Paul Heaton - Acid Country - Albums - Reviews - Soundblab

Paul Heaton - Acid Country

by Clare Stemp Rating:8 Release Date:2010-09-13

Heaton's back! For those of us pining for some left-wing, ever-maturing bitterness in our lives (everyone?), this can be nothing but a good thing. Acid Country is Paul's third solo album since The Beautiful South's demise, and no matter how much anger he's vented in the past, that vent continues to expand. Ooh, matron. The release follows previews of its content during his Pedals and Pumps Tour in May (see the review of the Leeds gig and interview) and now, on record, the songs have been skillfully polished and served up with a slice of technical goodness.

Unsurprisingly, there's no massive departure from previous work here. Heaton continues to be seen as a very British performer, but now encompasses a full range of Americana stylings into his work. His well-documented formula of catchy melody, folk sensibilities and cutting lyrics remain true; and as his loyal fanbase would testify, this is still a winning method. Explained by the man himself, Acid Country is an attempt at defining his own genre: gentle, country-pop with acrid debate fired up against it. And with this level of self awareness in mind, it does it well.

The majority of the 10 tracks are set with a country foundation and then mixed with the unmistakable layers of Heaton pop-flare, of guitar, brass and the occasional synth treat. Opening song 'The Old Radio' sets the scene capably, hinting at the ongoing theme of nostalgia by sampling radio commentary of an old baseball game, and reminisces over past major news events and the integral part radio once played in delivering this. With a few Elvis impressions to boot, the vocals are as distinctive as ever: some may take time to warm to his mellifluous drawl, but the passion behind it suits the songs well. 'It's a Young Man's Game' is a particularly sentimental number, a melancholy look at ageing, and introduces the backing singing of his bandmate choir. Their 'gaggle of builders' sound enhances the expressive lyrics, which are coated in his unique, often bizarre, diction: "Wasps to the nest go the least welcome of guests/ On the scent of tepid tea and iceless gin".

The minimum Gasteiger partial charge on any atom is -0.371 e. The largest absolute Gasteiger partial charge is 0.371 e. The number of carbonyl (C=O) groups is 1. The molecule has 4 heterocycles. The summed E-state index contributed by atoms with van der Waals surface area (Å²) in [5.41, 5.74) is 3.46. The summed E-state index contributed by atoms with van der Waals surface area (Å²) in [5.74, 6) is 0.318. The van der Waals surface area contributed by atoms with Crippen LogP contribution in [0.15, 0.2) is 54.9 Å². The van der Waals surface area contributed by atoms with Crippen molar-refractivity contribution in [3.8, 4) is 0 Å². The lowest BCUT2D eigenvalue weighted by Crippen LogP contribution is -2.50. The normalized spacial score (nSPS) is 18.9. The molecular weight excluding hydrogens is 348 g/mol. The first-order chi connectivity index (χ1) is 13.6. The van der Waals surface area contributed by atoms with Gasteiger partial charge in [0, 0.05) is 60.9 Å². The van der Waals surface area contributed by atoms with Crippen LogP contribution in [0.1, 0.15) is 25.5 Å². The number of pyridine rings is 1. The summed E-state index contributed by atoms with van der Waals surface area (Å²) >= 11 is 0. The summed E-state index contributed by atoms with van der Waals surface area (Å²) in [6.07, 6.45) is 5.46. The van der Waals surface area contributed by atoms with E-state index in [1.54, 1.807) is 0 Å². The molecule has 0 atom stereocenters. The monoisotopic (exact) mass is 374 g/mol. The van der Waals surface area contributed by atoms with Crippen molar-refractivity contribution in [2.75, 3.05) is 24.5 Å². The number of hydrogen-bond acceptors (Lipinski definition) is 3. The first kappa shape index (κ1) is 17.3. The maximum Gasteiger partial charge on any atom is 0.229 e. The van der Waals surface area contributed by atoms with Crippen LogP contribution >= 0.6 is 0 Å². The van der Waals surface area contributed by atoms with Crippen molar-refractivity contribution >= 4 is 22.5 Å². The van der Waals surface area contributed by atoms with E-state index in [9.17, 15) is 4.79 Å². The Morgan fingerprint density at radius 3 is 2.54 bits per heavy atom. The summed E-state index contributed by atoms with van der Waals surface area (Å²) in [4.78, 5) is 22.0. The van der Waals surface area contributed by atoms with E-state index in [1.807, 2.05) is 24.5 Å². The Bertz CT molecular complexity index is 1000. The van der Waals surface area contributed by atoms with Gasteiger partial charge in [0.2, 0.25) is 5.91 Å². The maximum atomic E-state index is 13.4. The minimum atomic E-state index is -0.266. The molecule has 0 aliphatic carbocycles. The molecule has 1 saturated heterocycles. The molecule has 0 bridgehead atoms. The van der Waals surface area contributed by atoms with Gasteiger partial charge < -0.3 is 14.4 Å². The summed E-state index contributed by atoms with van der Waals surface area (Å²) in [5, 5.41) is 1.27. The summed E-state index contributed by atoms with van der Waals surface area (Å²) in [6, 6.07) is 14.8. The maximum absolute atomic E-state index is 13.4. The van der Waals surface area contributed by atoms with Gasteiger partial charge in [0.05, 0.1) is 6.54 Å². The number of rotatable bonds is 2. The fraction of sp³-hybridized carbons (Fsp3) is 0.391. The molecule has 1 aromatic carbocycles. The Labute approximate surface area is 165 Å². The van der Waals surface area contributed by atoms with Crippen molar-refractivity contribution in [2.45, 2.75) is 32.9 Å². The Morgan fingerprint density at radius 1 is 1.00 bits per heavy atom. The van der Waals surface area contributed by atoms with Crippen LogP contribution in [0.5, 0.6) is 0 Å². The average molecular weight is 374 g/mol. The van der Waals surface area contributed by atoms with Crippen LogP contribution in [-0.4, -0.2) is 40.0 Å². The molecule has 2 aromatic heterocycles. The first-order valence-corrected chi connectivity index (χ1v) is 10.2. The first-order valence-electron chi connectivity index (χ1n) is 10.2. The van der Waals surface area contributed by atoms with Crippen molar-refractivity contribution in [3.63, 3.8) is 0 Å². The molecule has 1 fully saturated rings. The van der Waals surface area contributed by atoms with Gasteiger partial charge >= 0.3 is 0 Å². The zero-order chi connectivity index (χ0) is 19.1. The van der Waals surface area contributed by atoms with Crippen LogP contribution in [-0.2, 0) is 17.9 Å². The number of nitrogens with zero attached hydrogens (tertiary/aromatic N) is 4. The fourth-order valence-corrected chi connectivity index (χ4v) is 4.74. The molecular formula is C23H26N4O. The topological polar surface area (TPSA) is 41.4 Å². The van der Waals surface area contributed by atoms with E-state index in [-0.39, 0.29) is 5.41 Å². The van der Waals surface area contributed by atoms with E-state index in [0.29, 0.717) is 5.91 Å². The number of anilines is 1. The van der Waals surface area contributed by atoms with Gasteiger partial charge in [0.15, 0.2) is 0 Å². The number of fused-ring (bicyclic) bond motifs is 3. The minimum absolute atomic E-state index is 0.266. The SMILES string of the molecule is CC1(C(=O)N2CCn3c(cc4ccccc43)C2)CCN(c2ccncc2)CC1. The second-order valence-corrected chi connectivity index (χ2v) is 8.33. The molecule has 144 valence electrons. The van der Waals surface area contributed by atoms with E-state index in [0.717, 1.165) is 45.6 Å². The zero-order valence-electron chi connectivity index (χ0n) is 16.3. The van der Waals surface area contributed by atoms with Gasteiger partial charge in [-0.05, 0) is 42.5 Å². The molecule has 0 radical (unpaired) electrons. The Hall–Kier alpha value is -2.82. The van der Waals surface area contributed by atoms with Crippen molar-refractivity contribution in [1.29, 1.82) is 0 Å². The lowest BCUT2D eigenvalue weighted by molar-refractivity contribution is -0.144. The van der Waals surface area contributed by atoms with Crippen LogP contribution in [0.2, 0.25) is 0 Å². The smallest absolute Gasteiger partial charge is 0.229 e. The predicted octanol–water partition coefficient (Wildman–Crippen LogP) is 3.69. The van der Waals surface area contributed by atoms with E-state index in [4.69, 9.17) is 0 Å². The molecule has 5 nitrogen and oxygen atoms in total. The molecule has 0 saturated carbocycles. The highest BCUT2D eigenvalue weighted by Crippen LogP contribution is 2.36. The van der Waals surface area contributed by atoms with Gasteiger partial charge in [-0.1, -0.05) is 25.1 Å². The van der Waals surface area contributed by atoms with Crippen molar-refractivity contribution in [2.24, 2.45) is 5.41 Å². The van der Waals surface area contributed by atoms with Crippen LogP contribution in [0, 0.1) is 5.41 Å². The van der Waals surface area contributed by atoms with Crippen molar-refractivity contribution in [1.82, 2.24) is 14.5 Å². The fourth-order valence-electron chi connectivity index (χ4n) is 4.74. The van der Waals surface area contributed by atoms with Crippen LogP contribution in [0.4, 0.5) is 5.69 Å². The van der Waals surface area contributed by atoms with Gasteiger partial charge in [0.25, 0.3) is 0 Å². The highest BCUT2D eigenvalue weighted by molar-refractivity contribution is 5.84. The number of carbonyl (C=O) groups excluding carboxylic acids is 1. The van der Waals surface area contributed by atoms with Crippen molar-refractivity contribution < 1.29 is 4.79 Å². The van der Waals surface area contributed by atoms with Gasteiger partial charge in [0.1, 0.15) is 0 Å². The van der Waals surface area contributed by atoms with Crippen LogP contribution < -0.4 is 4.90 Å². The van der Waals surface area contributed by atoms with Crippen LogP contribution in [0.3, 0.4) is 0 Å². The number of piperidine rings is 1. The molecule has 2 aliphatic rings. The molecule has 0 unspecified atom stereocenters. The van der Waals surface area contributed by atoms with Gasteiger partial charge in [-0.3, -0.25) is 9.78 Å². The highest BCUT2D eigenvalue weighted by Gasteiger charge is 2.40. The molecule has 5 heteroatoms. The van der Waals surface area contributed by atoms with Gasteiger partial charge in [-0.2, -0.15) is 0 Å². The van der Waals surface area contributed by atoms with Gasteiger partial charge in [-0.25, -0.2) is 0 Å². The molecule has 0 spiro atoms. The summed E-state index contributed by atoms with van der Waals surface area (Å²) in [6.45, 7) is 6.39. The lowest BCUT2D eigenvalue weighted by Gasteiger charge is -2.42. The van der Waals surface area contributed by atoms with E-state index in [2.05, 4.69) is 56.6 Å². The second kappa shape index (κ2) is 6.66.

One of the more common themes of Heaton's lyrics is relationships, the changing dynamics of male-female exchanges and what their arguments can reveal about a situation: the stuff The Beautiful South's 'A Little Time' was made of. He's fond of a bit of realism, is Paul, and so these tracks are saved for collaborations with Ruth Skipper ('Even a Palm Tree') and Sally Ellyson ('This House'). Both are strong vocalists, with Skipper's deep, country tone and Ellyson's more feminine, gentle timbre being wise picks. Feminism manages to shine through on both tracks: "Y'all just cavemen in better cars/ But worse clothes" ('EAPT'). As does - no prizes for guessing this would crop up - alcohol: "This love does not need a shot/ of vodka, whiskey, gin/ Just a pair of laced up bovver boots/ to kick its head right in" ('This House'). In previous work, Heaton would lace entire albums with booze. There's less of it here, but 'A Cold One in the Fridge' is an intriguing finale to the album, suggesting a new control, a habit planned more carefully than before.

Standout tracks include 'Welcome to the South', a 50s rock'n'roll number with some lively drum fills, and the ambitious eight minute title track 'Acid Country', which contrasts a selection of genres: acoustic folk meets Eastern Bloc chanting meets bassy electro and squelchy synths. Without the return to hillbilly folk at the end, this song would be all the more impressive, but once the machines take over there's no escaping that 'do the robot' mood - the folky finale is a bit of a damp squib. 'Acid Country' is Heaton's Britain: "A country of contradictions/ with it's heart and soul pulled out/ We're a fountain of useless knowledge/ in a 30-year-long drought". He's stubborn politically and musically, and proud of it.

Acid Country does exactly what it says on the tin. Despite some hardline lyrics and genuine social anger, Heaton's humour shines through. The inlay does a good job to help this, with photos of the band in toilet cubicles, and later a generic band shoot with Heato's inquisitive pout taking away any boring professionalism. The best trick though, is penning offbeat lyrics and making his fellow musicians sing them as profoundly as possible: "The Cornish pasty, the Holland Pie…" Always good for a titter. Put simply, Acid Country is Paul Heaton at his most Paul Heaton. And there's nowt bloody wrong wi' that, lad. Said the, er, cowboy.

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